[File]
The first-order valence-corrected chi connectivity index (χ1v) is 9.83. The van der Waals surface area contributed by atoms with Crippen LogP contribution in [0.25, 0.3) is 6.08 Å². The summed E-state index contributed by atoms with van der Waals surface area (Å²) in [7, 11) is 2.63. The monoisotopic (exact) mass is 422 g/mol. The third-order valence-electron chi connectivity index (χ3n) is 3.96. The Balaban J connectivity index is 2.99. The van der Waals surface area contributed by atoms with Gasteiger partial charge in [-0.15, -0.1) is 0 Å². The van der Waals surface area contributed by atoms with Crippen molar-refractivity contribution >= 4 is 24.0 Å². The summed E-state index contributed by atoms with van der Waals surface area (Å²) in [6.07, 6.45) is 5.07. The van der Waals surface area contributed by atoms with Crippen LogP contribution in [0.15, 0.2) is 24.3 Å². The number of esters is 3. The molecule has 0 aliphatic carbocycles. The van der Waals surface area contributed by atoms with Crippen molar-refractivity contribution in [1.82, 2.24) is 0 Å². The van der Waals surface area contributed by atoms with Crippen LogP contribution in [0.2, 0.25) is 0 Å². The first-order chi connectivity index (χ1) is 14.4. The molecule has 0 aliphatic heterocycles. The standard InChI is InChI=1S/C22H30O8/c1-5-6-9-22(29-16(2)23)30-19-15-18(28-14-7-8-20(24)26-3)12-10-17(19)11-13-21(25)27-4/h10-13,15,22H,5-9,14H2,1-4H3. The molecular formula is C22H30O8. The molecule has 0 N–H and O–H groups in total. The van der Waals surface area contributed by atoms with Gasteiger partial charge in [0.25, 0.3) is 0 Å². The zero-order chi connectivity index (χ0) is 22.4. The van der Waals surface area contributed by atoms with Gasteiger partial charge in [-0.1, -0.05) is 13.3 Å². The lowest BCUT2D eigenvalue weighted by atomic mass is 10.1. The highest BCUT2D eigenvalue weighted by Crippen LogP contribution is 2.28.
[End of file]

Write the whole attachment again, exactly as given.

The first-order valence-corrected chi connectivity index (χ1v) is 9.83. The van der Waals surface area contributed by atoms with Crippen LogP contribution in [0.25, 0.3) is 6.08 Å². The summed E-state index contributed by atoms with van der Waals surface area (Å²) in [7, 11) is 2.63. The monoisotopic (exact) mass is 422 g/mol. The third-order valence-electron chi connectivity index (χ3n) is 3.96. The Balaban J connectivity index is 2.99. The van der Waals surface area contributed by atoms with Gasteiger partial charge in [-0.15, -0.1) is 0 Å². The van der Waals surface area contributed by atoms with Crippen molar-refractivity contribution >= 4 is 24.0 Å². The summed E-state index contributed by atoms with van der Waals surface area (Å²) in [6.07, 6.45) is 5.07. The van der Waals surface area contributed by atoms with Crippen LogP contribution in [0.15, 0.2) is 24.3 Å². The number of esters is 3. The molecule has 0 aliphatic carbocycles. The van der Waals surface area contributed by atoms with Crippen molar-refractivity contribution in [1.82, 2.24) is 0 Å². The van der Waals surface area contributed by atoms with Crippen LogP contribution in [0.2, 0.25) is 0 Å². The first-order chi connectivity index (χ1) is 14.4. The molecule has 0 aliphatic heterocycles. The standard InChI is InChI=1S/C22H30O8/c1-5-6-9-22(29-16(2)23)30-19-15-18(28-14-7-8-20(24)26-3)12-10-17(19)11-13-21(25)27-4/h10-13,15,22H,5-9,14H2,1-4H3. The molecular formula is C22H30O8. The molecule has 0 N–H and O–H groups in total. The van der Waals surface area contributed by atoms with Gasteiger partial charge in [0.25, 0.3) is 0 Å². The zero-order chi connectivity index (χ0) is 22.4. The van der Waals surface area contributed by atoms with Gasteiger partial charge in [-0.1, -0.05) is 13.3 Å². The lowest BCUT2D eigenvalue weighted by atomic mass is 10.1. The highest BCUT2D eigenvalue weighted by Crippen LogP contribution is 2.28.